1850 – 1914
Gustave Henry Grimm was born in 1850 in Germany and immigrated to Akron, Ohio, in 1864 where he met and married Esther Logan. He knew no English and could not read or write in English when he arrived to the United States. The young couple then moved to Hudson in 1870 and set about establishing roots in the community.
Grimm built a house at 55 Oviatt Street and briefly worked for John Chapman in his stove shop until the two had a falling out. His involvement in the community began with his service on town council and also the fire department and Masonic temple. Grimm grew weary of working for someone else and established the G.H. Grimm Manufacturing Company in 1882. He partnered with local farmer Horace Clark and patented the dropped flue evaporator which allowed for more efficient boiling of liquids such as sap. Grimm began to market this new means of making maple syrup and also produced many other pieces of equipment that maple producers still utilize to make syrup.
During the 1880s, the maple syrup producers were beginning to organize as a professional association and Gustave Grimm became deeply involved in the formation of the Western Reserve Sugar Makers Association in 1881 and 1882. He was additionally traveling a great deal throughout the maple belt to promote the “Champion Evaporator” and wrote articles on maple sugar & syrup related topics such as whether one could tap maple trees in the fall as well as the spring. (Today we know it is possible but it taxes the tree and therefore, we do not often see trees tapped in autumn.)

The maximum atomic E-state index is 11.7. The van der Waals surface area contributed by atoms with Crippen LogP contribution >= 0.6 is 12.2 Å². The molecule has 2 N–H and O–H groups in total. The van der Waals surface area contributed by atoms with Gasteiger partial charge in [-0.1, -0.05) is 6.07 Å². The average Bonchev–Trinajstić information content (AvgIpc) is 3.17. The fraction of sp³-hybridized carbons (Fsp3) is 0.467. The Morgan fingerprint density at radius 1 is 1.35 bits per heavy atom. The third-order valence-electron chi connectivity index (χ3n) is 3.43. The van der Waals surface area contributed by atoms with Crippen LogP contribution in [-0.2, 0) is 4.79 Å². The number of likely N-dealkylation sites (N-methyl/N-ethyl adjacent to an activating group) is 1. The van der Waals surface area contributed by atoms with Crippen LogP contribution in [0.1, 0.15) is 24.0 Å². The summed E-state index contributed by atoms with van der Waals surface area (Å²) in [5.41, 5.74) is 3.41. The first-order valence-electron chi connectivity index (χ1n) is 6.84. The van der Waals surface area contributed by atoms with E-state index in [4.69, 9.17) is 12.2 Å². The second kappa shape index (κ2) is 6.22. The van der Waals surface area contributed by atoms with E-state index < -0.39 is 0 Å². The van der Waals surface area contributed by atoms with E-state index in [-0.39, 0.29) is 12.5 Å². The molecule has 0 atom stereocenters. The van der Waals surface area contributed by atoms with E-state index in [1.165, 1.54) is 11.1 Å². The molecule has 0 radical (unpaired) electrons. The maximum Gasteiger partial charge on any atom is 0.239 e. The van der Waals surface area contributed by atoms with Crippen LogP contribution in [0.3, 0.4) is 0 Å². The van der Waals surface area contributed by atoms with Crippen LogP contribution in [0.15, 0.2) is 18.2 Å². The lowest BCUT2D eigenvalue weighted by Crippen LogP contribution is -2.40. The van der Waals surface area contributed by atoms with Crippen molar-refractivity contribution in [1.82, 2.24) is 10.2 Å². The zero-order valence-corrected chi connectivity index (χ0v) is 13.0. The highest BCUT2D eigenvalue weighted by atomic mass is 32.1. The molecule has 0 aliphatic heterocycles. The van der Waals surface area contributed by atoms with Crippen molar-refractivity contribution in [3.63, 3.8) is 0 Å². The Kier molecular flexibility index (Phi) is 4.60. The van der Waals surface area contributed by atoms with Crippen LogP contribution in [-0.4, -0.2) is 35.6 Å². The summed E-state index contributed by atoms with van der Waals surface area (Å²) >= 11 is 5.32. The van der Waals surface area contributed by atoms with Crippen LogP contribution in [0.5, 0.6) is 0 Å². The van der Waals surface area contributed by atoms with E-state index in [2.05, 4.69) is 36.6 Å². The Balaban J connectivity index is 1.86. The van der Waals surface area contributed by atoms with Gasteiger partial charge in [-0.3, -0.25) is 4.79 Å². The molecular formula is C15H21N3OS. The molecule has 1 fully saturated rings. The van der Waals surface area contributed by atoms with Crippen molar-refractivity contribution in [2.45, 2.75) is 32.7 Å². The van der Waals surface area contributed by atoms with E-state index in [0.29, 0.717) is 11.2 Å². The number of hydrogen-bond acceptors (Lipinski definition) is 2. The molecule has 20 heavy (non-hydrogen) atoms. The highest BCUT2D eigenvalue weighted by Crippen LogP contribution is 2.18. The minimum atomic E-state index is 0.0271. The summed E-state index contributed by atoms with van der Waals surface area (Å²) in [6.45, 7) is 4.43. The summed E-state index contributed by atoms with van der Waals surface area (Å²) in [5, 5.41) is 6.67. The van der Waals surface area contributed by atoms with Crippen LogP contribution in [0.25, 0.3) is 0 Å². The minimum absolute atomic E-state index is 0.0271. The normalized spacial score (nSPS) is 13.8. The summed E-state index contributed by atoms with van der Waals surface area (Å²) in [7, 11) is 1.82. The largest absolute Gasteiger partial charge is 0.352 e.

Grimm Iron Arch
The World’s Columbian Exposition (also called The Chicago World’s Fair), was held in Chicago in 1893, to celebrate the 400th anniversary of Christopher Columbus’ discovery of the new world. Ohio sent a contingent of maple sugar producers to the fair. It is thought that Grimm went, but there is no documentation to verify this.However, it is significant that Horace M. Clark, Grimm’s partner, received the second place award for the best maple syrup in the world at the Columbian Exhibition.
Grimm’s second place medal
The 1890s also brought sorrow to the life of Gustave and Esther Grimm as two of their four children died of disease and accident and were buried in Hudson. It is not known why Grimm left Hudson and moved to Vermont in the late 1890s, but Vermont was a growing center for the maple industry. The maple syrup and sugar industries were growing and Grimm capitalized on this by establishing branches of his business in outposts of the maple belt: Montreal, Quebec and Rutland, Vermont . One of Grimm’s branches was later bought by another in Quebec and came to be known as Dominion & Grimm. In Vermont, the company outlived Grimm and was recently bought by Leader Evaporator. At his death in 1914, his only surviving child, Nella took over management of G.H. Grimm Manufacturing Company and ran it successfully for many years. The Hudson branch of Grimm’s company closed in 1945. G. H. Grimm’s company was the largest producer of maple syrup making equipment for 114 years.
Grimm historical marker